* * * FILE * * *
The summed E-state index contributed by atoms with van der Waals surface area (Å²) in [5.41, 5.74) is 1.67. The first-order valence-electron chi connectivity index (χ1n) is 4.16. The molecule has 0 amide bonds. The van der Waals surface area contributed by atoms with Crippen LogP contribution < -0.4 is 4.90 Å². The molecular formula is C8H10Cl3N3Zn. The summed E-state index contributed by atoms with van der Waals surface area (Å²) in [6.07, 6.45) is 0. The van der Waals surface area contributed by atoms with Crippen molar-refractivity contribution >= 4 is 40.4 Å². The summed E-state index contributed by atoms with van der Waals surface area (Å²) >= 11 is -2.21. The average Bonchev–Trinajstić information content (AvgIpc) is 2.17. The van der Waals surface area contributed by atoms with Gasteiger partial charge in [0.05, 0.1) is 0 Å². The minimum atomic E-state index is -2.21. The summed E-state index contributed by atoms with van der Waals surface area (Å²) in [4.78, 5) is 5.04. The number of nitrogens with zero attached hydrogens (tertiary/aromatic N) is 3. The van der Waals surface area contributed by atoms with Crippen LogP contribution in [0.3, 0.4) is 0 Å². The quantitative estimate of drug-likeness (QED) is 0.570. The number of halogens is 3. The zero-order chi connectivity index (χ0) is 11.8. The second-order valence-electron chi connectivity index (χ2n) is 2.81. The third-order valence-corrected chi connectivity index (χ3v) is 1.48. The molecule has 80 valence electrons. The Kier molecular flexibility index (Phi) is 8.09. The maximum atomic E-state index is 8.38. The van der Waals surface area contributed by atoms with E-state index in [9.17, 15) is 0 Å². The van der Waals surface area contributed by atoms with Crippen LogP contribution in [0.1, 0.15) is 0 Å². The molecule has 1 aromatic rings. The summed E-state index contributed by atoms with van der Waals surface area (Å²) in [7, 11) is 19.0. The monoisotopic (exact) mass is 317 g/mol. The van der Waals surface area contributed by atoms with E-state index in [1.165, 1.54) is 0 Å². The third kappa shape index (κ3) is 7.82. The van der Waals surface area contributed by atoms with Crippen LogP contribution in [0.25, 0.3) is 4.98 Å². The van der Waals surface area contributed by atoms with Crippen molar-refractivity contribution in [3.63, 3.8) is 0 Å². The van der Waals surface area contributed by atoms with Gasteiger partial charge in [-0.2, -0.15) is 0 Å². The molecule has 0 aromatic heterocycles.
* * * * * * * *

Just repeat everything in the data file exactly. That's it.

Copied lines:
The summed E-state index contributed by atoms with van der Waals surface area (Å²) in [5.41, 5.74) is 1.67. The first-order valence-electron chi connectivity index (χ1n) is 4.16. The molecule has 0 amide bonds. The van der Waals surface area contributed by atoms with Crippen LogP contribution < -0.4 is 4.90 Å². The molecular formula is C8H10Cl3N3Zn. The summed E-state index contributed by atoms with van der Waals surface area (Å²) in [6.07, 6.45) is 0. The van der Waals surface area contributed by atoms with Crippen molar-refractivity contribution >= 4 is 40.4 Å². The summed E-state index contributed by atoms with van der Waals surface area (Å²) >= 11 is -2.21. The average Bonchev–Trinajstić information content (AvgIpc) is 2.17. The van der Waals surface area contributed by atoms with Gasteiger partial charge in [0.05, 0.1) is 0 Å². The minimum atomic E-state index is -2.21. The summed E-state index contributed by atoms with van der Waals surface area (Å²) in [4.78, 5) is 5.04. The number of nitrogens with zero attached hydrogens (tertiary/aromatic N) is 3. The van der Waals surface area contributed by atoms with Crippen LogP contribution in [0.3, 0.4) is 0 Å². The quantitative estimate of drug-likeness (QED) is 0.570. The number of halogens is 3. The zero-order chi connectivity index (χ0) is 11.8. The second-order valence-electron chi connectivity index (χ2n) is 2.81. The third-order valence-corrected chi connectivity index (χ3v) is 1.48. The molecule has 80 valence electrons. The Kier molecular flexibility index (Phi) is 8.09. The maximum atomic E-state index is 8.38. The van der Waals surface area contributed by atoms with E-state index in [9.17, 15) is 0 Å². The van der Waals surface area contributed by atoms with Crippen LogP contribution in [0.1, 0.15) is 0 Å². The molecule has 1 aromatic rings. The summed E-state index contributed by atoms with van der Waals surface area (Å²) in [7, 11) is 19.0. The monoisotopic (exact) mass is 317 g/mol. The van der Waals surface area contributed by atoms with E-state index in [1.165, 1.54) is 0 Å². The third kappa shape index (κ3) is 7.82. The van der Waals surface area contributed by atoms with Crippen LogP contribution in [0.25, 0.3) is 4.98 Å². The van der Waals surface area contributed by atoms with Crippen molar-refractivity contribution in [3.63, 3.8) is 0 Å². The van der Waals surface area contributed by atoms with Gasteiger partial charge in [-0.2, -0.15) is 0 Å². The molecule has 0 aromatic heterocycles.